Partners don’t leave.
In the realm of legal practice, making partner at a large firm is like reaching the Promised Land. Lawyers drudge through long hours for years in hopes of reaching that point, where they can pull back a bit, and let associates take on the bulk of the work.
And, once they’ve made it there, most of them stay put.
At least that is what Steve Brooks, former partner at Friday Eldredge & Clark LLP, always heard. But that didn’t stop him from leaving Arkansas’ largest law practice last year in favor of a foray into entrepreneurship.
At some point, “It lost its spark,” Brooks, 41, said of his work at the law firm. He liked the people with whom he worked and appreciated the fact that the position afforded him the epitome of job security, but he wanted more.
“Sometimes you have to give up the ultimate in comfort and stability to do what you’re supposed to do,” Brooks said. “I had an awakening of who I wanted to be. It wasn’t about the money or the job. It was about doing something meaningful.”
In co-founding business investment firm NewRoad Ventures LLC of Bentonville, Brooks teamed up with longtime business-development magnate Clete Brewer, known for exponentially growing companies like StaffMark and Sports Clips Inc., retired Wal-Mart Stores Inc. executive Doug Degn, and Walmart and Rockfish Interactive Inc. veteran Jeremy Wilson, 42, who also deviated from a successful career path to go out on his own.
In fact, instances of professionals leaving steady jobs to delve into entrepreneurial endeavors are fairly common. There are many examples in Northwest Arkansas.
John James is well-known for giving up his residency in a family medical practice to found Fayetteville-based e-commerce company Acumen Brands Inc. in 2009. Former Procter & Gamble senior executives Rick West and Henry Ho left the corporate world in 2010 to start Field Agent LLC.
Stan Zylowski, former vice president of Spectrum Brands, founded Movista LLC in 2010, and Joe Saumweber and Michael Paladino left jobs at Rockfish to found RevUnit LLC in 2012.
These company founders don’t fit the mold of the image some have of the modern-day entrepreneur, but that is because the stereotype is inaccurate, said Jeff Amerine, startup guru and director of technology ventures at the University of Arkansas.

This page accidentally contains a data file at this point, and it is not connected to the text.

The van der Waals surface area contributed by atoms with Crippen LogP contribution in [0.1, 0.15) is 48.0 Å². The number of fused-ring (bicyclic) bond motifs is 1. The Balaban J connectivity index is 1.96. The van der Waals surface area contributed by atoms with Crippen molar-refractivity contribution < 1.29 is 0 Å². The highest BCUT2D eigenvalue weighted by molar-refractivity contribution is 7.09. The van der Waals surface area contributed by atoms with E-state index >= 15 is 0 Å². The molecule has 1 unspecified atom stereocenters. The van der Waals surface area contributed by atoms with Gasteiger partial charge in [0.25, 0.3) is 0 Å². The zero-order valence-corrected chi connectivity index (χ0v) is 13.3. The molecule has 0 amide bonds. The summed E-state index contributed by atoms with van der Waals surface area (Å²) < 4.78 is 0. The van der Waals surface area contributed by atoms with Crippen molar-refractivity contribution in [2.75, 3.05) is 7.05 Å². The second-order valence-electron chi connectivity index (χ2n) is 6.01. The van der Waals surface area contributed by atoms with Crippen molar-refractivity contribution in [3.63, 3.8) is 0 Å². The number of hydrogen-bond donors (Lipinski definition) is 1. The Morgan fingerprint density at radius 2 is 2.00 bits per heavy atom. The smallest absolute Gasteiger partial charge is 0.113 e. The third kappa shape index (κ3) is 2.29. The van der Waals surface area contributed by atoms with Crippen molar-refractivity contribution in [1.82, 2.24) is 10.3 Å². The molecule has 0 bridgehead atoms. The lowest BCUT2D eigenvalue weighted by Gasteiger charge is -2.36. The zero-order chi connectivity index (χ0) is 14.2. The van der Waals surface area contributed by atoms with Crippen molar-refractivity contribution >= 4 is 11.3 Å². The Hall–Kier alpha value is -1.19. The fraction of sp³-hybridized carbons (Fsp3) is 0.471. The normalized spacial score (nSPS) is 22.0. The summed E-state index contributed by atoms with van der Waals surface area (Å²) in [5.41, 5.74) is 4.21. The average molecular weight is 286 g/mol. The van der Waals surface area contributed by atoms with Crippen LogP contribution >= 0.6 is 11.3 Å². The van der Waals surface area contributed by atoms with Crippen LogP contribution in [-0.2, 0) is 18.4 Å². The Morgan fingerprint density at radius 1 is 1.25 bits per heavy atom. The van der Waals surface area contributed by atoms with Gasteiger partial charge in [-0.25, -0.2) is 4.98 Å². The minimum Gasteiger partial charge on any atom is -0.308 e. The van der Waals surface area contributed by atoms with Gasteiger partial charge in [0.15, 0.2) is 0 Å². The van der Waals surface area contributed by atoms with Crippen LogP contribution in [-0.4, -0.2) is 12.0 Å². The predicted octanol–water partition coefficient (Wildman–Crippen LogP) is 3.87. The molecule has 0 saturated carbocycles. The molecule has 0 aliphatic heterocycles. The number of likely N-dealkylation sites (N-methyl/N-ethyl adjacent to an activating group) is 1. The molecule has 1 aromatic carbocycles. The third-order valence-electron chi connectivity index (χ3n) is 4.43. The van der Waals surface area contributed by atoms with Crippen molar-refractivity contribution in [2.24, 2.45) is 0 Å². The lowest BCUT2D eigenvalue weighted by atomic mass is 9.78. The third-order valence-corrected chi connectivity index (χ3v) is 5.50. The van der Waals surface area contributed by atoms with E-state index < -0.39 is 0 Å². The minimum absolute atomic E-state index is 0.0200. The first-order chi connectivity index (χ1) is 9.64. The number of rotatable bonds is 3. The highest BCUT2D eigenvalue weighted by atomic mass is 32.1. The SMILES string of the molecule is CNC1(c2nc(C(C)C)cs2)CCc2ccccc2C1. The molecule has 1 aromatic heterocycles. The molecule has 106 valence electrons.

The word entrepreneur might evoke images of a natural-born salesman in his 20s or late teens — a genius computer coder, possibly an Ivy League dropout — holed up in a basement or garage, with nothing to lose and a billion-dollar goal.
“It’s what gets the most press — the wunderkinds,” Amerine said, “but they are outliers, statistically.”
Company founders tend to be middle-aged, well-educated, and most of them have worked for another employer for several years before starting their own business.
The average age is 40, according to a study called “The Anatomy of an Entrepreneur,” published by The Kauffman Foundation in July 2009.
The study looked at 549 company founders in a variety of industries including aerospace, electronics, health care and services.
It showed 75.4 percent of entrepreneurs worked at other companies for six years or more before launching their own, and close to half waited to gain more than 10 years’ experience.
No Substitute for Experience
Fayetteville-based Grandslam Performance Associates LLC founder and CEO Adam Arroyos, 39, said he learned invaluable lessons working for Fortune 500 companies like Walmart and J.C. Penney Co. before going out on his own in 2012.
Business leaders say, in addition to industry knowledge and insight into how businesses are run, it’s good to have some life experience under your belt before taking on ownership of a company.
“There is a certain wisdom that can only come from making mistakes and also from making good choices,” said Wilson, president and CEO of NewRoad Ventures.
Amerine, 51, put it this way: “You don’t know what you don’t know when you’re young.”
And a good dose of real-life know-how, coupled with a solid foundation of corporate training, is very helpful in starting a business, he said.